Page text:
The City of Moab had adopted a master plan for its storm-water drainage system that calls for more than $6 million of improvements.
For residents, the practical effect of the plan — the “upshot,” as Moab City Manager David Everitt put it at a meeting of the Moab City Council on Tuesday, Dec. 12 — is a proposed doubling of a fee the city assesses to maintain the drainage system.
But while a 100-percent increase sounds like a lot when presented those terms, in reality it’s an increase of only $2 a month.
That increase, projected to raise an additional $142,000 for the storm water fund, will be badly needed as the city begins to address deficiencies in the drainage system, Everitt indicated.
“We had great examples of this last year when we did not have adequate storm-water infrastructure in place,” Everitt said, specifically identifying an area near 100 East and 100 South, and another near Stewart Canyon.
Drainage infrastructure projects planned at both those locations are projected to cost a combined $1.8 million.
At the end of the city’s fiscal year last June, according to city financial information, there was a balance of about $1.4 million in the storm water fund.
“[It] looks awesome until you go back and look at what we’re going to have to pay out,” said Everitt, for Stewart Canyon and other projects, again totaling approximately $6 million. Those projects were identified in the storm water master plan adopted by the council.
While not a first of its kind for Moab, the plan is enough of an overhaul of the original one created in 1999 that it might as well be new, said Lisa Church, the city’s communications manager.
Moab City Engineer Chuck Williams indicated much the same thing when he presented the finalized plan to the council for approval on Tuesday.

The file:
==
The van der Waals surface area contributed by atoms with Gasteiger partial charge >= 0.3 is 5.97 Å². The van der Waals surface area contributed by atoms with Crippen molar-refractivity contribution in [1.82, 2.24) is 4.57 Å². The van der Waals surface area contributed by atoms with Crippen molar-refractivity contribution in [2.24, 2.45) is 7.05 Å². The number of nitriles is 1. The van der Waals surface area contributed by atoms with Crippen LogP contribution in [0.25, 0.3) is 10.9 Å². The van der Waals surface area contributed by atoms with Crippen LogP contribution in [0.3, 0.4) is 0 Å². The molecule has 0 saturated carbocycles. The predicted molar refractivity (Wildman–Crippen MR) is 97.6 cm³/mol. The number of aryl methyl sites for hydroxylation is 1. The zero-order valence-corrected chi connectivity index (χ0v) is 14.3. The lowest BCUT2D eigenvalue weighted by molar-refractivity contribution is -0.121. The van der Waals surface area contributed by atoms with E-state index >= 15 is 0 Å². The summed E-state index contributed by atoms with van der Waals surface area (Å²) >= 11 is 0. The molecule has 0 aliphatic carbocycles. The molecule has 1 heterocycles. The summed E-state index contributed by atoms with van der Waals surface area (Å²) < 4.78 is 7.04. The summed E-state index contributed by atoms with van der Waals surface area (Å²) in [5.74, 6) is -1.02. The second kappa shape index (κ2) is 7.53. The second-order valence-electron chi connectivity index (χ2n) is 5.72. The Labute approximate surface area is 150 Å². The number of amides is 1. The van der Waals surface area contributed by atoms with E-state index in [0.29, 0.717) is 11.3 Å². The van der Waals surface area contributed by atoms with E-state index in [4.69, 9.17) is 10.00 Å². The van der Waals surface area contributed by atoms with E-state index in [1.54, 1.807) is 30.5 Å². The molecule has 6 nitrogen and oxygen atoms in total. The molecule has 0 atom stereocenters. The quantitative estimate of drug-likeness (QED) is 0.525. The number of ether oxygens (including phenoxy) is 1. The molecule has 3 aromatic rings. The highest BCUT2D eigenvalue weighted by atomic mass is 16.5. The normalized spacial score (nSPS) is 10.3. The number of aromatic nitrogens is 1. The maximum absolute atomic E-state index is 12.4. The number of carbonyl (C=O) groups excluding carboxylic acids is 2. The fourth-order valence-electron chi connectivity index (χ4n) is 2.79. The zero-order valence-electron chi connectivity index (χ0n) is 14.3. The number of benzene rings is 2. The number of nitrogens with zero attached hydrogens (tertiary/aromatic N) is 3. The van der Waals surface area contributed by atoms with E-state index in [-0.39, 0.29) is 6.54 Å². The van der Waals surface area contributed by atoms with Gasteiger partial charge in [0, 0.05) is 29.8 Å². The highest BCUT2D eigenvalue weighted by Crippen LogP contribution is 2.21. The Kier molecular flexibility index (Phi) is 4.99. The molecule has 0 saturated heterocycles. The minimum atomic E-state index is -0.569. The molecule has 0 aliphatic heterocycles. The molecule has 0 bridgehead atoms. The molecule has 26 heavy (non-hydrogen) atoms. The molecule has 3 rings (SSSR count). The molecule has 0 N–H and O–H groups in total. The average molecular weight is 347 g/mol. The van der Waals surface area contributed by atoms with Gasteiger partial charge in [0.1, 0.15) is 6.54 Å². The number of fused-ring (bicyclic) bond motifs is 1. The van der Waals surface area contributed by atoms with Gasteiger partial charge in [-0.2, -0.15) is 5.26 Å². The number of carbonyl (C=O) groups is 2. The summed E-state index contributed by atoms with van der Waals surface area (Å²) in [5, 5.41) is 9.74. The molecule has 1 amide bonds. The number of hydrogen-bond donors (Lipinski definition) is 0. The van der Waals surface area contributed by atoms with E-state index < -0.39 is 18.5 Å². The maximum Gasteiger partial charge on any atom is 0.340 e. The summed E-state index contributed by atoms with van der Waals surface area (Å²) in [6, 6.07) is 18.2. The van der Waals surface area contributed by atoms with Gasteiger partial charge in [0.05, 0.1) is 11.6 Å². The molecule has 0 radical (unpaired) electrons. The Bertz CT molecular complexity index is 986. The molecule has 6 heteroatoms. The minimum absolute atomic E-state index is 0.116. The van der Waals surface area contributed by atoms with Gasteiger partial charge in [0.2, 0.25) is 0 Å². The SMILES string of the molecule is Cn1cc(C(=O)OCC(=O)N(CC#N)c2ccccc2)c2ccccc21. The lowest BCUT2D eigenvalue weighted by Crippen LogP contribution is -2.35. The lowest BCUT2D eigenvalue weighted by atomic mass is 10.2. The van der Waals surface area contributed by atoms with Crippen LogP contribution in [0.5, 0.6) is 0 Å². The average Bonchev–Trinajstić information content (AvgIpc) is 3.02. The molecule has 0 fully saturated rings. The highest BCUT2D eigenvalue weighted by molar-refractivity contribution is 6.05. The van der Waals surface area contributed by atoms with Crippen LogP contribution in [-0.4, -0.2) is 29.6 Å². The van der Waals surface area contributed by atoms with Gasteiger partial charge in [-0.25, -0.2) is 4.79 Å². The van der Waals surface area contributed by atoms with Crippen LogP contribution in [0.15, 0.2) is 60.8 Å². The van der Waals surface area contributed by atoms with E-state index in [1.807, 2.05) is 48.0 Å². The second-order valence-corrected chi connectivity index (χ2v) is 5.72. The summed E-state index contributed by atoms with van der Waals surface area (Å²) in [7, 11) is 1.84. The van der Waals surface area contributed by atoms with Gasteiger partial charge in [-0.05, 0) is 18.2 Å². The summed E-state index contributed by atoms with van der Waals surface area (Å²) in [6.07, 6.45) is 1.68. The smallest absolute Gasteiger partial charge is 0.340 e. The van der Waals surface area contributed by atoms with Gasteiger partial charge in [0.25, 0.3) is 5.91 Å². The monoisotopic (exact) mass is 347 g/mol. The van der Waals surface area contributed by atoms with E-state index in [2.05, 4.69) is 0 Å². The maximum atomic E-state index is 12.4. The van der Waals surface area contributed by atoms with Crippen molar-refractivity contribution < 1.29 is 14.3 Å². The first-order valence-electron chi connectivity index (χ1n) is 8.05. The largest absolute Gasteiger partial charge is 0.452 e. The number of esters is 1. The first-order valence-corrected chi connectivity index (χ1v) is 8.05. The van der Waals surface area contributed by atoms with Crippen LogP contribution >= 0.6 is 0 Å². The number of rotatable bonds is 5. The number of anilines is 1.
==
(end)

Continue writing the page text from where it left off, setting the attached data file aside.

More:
Master plans generally look forward and project over 10 to 20 years to identify upcoming needs. But Williams said Moab’s drainage system is so old and outdated that the city can toss that standard right out the window.
“One thing that’s different than some of our master plans, is this isn’t the needs for 20 years, this is pretty much the needs today,” Williams said.
Williams described the current system as “hodge-podge … put together over time.” Some components, he said, go back as far as 1903.
The master plan identifies “deficiencies” in the system — 72 of them — that need correction in order to handle 10-year flooding and runoff events in some cases, or to withstand 100-year floods in others.
“Once we understood the inventory and we understood the problems, we came up with a proposed capital improvements program that would allow us to upgrade the problem locations,” Williams said.
All told, those improvements add up to 41 different projects. The city would be responsible for 27 of them, accounting for the $6-million cost figure. The remaining several projects, totaling another $2.4 million, would fall under county or state jurisdiction but would ostensibly require the city’s financial participation.
A written-comment period is open on the storm water fund rate increase until Jan. 9, when the council expects to vote on the measure.